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didnt do DLSS wonders with control?



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kirby007 said:
didnt do DLSS wonders with control?

On performance, yes, but not without a price. It also hurts the image quality, making things look overly sharp and degraded (obviously what they have to do in order to aide performance). I'm sure it's great for plenty of gamers, but for me, visual quality has to come with a nice balance. I'll play Control at 50-60fps if I can maintain top quality (I know that sounds great, but not when you're sporting top of the line hardware and a monitor north of 120Hz), and thus, that's what I do.



                                                                                                             

CGI-Quality said:
setsunatenshi said:

I do indeed and that's a great point. My guess that's exactly the reason why Cerny was being very vague when discussing the expansion of storage and highlighted the certification process "future" drives will need to go to in order to be used. I think that's him opening the door to future SSDs being designed in a way that takes advantage of the ps5 architecture.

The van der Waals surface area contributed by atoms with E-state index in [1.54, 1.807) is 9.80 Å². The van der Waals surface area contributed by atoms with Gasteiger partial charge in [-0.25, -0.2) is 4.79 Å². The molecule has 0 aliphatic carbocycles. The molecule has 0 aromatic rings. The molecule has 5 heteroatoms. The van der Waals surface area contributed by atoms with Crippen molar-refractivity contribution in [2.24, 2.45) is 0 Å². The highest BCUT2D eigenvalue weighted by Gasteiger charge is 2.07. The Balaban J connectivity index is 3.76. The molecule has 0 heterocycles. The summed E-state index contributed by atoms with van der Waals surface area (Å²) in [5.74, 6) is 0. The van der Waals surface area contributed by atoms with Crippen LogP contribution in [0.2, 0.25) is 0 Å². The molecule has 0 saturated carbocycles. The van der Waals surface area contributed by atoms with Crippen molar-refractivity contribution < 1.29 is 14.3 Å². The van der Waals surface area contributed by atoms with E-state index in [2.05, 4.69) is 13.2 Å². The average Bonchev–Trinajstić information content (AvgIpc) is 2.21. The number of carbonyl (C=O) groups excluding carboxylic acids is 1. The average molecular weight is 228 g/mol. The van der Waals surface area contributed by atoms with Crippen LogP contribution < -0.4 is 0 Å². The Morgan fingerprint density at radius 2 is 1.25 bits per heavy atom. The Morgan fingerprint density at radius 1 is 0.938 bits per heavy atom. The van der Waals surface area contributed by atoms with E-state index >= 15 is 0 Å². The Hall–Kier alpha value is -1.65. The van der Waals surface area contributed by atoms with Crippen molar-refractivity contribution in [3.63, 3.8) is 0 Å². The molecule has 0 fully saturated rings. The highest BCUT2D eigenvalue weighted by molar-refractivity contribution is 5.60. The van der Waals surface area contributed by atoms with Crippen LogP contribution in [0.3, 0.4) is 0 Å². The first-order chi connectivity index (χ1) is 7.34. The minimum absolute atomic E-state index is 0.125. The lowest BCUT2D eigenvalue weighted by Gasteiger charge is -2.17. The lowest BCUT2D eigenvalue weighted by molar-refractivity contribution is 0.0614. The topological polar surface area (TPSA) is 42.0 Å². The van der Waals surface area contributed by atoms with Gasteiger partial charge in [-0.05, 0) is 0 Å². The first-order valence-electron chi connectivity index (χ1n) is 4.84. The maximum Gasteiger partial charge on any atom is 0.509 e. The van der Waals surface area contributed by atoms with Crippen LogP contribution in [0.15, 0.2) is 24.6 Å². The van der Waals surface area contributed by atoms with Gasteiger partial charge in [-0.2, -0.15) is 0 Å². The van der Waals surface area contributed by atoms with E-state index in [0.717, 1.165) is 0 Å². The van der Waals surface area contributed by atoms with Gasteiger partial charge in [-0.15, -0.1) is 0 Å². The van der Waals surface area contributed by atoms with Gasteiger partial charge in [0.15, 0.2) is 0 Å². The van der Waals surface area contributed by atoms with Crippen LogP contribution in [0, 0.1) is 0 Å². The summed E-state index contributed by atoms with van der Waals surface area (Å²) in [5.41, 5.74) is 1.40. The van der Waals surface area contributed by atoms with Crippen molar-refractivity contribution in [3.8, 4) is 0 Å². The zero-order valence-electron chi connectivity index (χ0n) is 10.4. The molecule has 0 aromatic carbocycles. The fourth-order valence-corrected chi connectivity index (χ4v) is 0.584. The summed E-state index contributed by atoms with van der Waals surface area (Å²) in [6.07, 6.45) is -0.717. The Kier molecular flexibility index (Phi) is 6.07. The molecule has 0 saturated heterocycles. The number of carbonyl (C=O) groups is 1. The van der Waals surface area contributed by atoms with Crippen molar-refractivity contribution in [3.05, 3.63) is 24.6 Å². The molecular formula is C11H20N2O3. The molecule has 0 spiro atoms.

As a (also) PC gamer, my biggest hope is that this turns out to be a great architecture design and we could see some benefits of it rolling out to the PC space. I expect this to be a game changer, but am I sure that will be the case? Not yet. The games will be the proof at the end of the day.

As a side note, I'm extremely curious to see if things like DLSS 2.0 (or 3.0) deliver on it's promise and what sort of AMD equivalent will there be, if any. 

DLSS would have to improve greatly before I commit 100%. With every game I’m offered it with, it stays off.

I'm not using it yet because i'm using a 1080p high refresh rate monitor and gtx 1080 (both on laptop and desktop). I feel the need to upgrade to 4k hdr once prices come down a bit, so DLSS is my only hope for high refresh rates at such high def. Upscaling from 1080 to 4k has been looking pretty good to me, especially since I primarily play FPS games, I shouldn't notice any decreased image quality.



CGI-Quality said:
kirby007 said:
didnt do DLSS wonders with control?